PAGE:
Marijuana is a Schedule I drug which means that under the Controlled Substances Act marijuana is seen as one of the most dangerous substances known to humankind. In fact, a Schedule I drug means that a substance has no medical value, that it has a high abuse potential, and it's highly addictive. And for the case of the scheduling, just to give you an idea of how odd this is that marijuana is a Schedule I, cocaine and methamphetamine are actually Schedule II. That is because there are medical uses that are accepted by the federal government for cocaine and methamphetamine.
So, any time we try to change those laws at the federal level the biggest opposition, quite frankly, that we see are people from the prison industrial complex. That means law enforcement, people that build prisons, people that own prisons, they're the only ones who are standing up and objecting to medical cannabis being reclassified and states moving forward with access programs.
Next time you see a debate around this issue, notice who is speaking out against it. It's not a doctor. It's definitely not a patient. It's most likely a member of law enforcement or someone that law enforcement has paid, like Partnership for a Drug-Free America, to talk about all of the harms of marijuana. Yes, people have issues morally around drug use. I think that law enforcement conflate the facts of this problem to upset the people with a moral high ground against marijuana.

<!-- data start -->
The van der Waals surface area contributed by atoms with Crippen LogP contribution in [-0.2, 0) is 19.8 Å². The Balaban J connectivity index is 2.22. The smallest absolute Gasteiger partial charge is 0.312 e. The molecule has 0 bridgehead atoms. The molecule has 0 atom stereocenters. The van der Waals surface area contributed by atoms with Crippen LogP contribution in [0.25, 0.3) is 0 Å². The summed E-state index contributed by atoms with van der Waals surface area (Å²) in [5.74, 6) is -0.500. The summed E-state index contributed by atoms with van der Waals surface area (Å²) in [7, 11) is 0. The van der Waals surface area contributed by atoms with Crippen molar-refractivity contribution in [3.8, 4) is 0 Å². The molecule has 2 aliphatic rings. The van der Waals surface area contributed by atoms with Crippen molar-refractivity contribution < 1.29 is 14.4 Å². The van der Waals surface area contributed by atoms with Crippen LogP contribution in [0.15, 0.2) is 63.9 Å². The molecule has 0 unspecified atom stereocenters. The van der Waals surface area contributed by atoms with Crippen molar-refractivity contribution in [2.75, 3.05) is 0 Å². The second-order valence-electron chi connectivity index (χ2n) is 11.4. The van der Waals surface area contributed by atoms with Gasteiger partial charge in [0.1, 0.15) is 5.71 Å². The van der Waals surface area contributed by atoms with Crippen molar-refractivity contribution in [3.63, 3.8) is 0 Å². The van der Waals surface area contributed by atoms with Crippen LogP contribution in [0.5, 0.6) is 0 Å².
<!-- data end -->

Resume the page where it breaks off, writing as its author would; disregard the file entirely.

But the reality is that there are over 800,000 marijuana arrests a year. More people go back into prison for parole violations because of marijuana than anything else. So, every time there's a body in a prison that's a lot of jobs.
Thinking about law enforcement coming out against medical marijuana may seem to some like a conspiracy theory. I will tell you that I spent the last six years in Washington. During that entire time I've never seen a doctor, or a scientist, or a patient, or a caregiver lobbying Congress to keep marijuana in a Schedule I drug. The only people that are lobbying to keep this drug the way that it's scheduled, which is at the heart of the conflict between state and federal laws, are law enforcement. There are several ways that marijuana can be rescheduled, and this administration has had all of them sitting in front of them.
Since the sixties several industries have built up around keeping marijuana illegal. Now, think about all of the companies that are making money off of marijuana being illegal. Have you ever had to take a drug test at work? Those are private companies that develop those tests and require that you take them. Those same companies are the ones that are lobbying your insurers to make sure that they're worried that you're using marijuana. If we change the classification of marijuana for medical use there is a great fear that we're going to change the market for those companies.